For twenty-five years Relationship Coach and Counsellor Chris Pye has supported individuals, couples, families and teams to transform conflict into deeper connection. Now, over three issues, from November to January, he unpacks his 9 essential guideposts for a more harmonious relationship. Here’s Relationship Conflict First Aid, Part 2.
Guidepost 4: Receive
Listening means so much more than being silent. But being silent is a good start. If we can use that silence to practice giving real attention to everything our partner is
sharing with us, it will not go unnoticed. From the words chosen to the hand gestures or tone and pitch of the voice, there is so much to be learnt about our partner by being fully present.
Most of us become accustomed to filling the silence with words or actions. And at times of relationship stress, we often sweep awkward and uncomfortable silences under a rug of explanation or defensiveness.
If we can manage to let go of our judgements, criticisms, past hurts and current defences, for long enough, we may then be ready to truly listen to what our partner needs from us. Often what they need is simply to be heard.
Guidepost 5: Reflect
“I’m hearing you say that when you bring up the topic of my gambling, you see me roll my eyes and turn away from you. That leaves you feeling dismissed and undervalued. Did I get that right?”
Restating and paraphrasing what you’ve heard may feel a little clunky, to begin with. However, it can be a very effective way to check that you’ve understood what your partner has shared. It also shows your partner that you really have listened.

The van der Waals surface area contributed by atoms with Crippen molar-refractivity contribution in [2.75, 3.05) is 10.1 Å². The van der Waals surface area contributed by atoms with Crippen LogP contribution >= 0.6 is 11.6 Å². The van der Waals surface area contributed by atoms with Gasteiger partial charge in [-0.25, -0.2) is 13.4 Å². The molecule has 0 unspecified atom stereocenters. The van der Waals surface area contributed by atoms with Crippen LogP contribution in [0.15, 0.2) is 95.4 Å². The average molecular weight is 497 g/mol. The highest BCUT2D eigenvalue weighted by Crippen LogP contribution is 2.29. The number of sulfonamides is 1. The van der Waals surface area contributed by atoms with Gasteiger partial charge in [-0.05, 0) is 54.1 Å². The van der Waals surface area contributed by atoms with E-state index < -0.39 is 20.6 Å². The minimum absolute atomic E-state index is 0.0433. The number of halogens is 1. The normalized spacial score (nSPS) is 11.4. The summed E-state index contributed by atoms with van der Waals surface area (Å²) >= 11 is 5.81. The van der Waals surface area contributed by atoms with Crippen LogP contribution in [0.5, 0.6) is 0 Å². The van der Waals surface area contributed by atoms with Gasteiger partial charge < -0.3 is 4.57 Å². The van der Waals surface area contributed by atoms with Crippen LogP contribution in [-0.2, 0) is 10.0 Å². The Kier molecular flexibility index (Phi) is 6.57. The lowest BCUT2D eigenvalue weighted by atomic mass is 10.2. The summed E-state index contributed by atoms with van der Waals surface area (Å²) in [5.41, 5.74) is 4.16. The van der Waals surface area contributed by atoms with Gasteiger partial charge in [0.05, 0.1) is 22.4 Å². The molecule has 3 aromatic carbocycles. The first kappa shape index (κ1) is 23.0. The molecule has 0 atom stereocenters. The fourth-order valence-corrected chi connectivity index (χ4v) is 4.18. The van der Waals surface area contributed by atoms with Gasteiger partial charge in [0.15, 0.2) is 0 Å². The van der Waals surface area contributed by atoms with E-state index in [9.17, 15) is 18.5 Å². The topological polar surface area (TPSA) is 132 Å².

Sometimes, your reflections won’t accurately capture what your partner shared. This may indicate a need to work on your capacity to be more present to what your partner has to say.
Like building a house on solid foundations, conflict conversations built on clarity and mutual understanding stand an increased chance of successful outcomes.
Guidepost 6: Respond
When our emotional buttons are pushed, we sometimes throw out the first thing that comes to mind. And we often intended to cause the same hurt that we feel in that moment.
Our first reactions, sometimes referred to as System 1 Thinking, are not always the most constructive contributions to an argument. They are generally instinctive and automatic and driven by strong emotion. By taking a few seconds and a couple of breaths, we can make the conscious choice to engage our slower System 2 Thinking, and respond in a more considered way, in alignment with the kind of interactions we want to experience in our relationships.
Stop, breathe, respond constructively.
Join me again next month for more Relationship First Aid. We’ll step into the New Year by unpacking my final three essential guideposts for more harmonious relationships. Responsibility, Restrict, and Release.
Chris Pye is a Relationship Coach who helps individuals, couples and families to transform conflict and communication difficulties into deeper connections. For more about his work, or to book a free ‘first-step conversation’, go to: asinglestep.com.au
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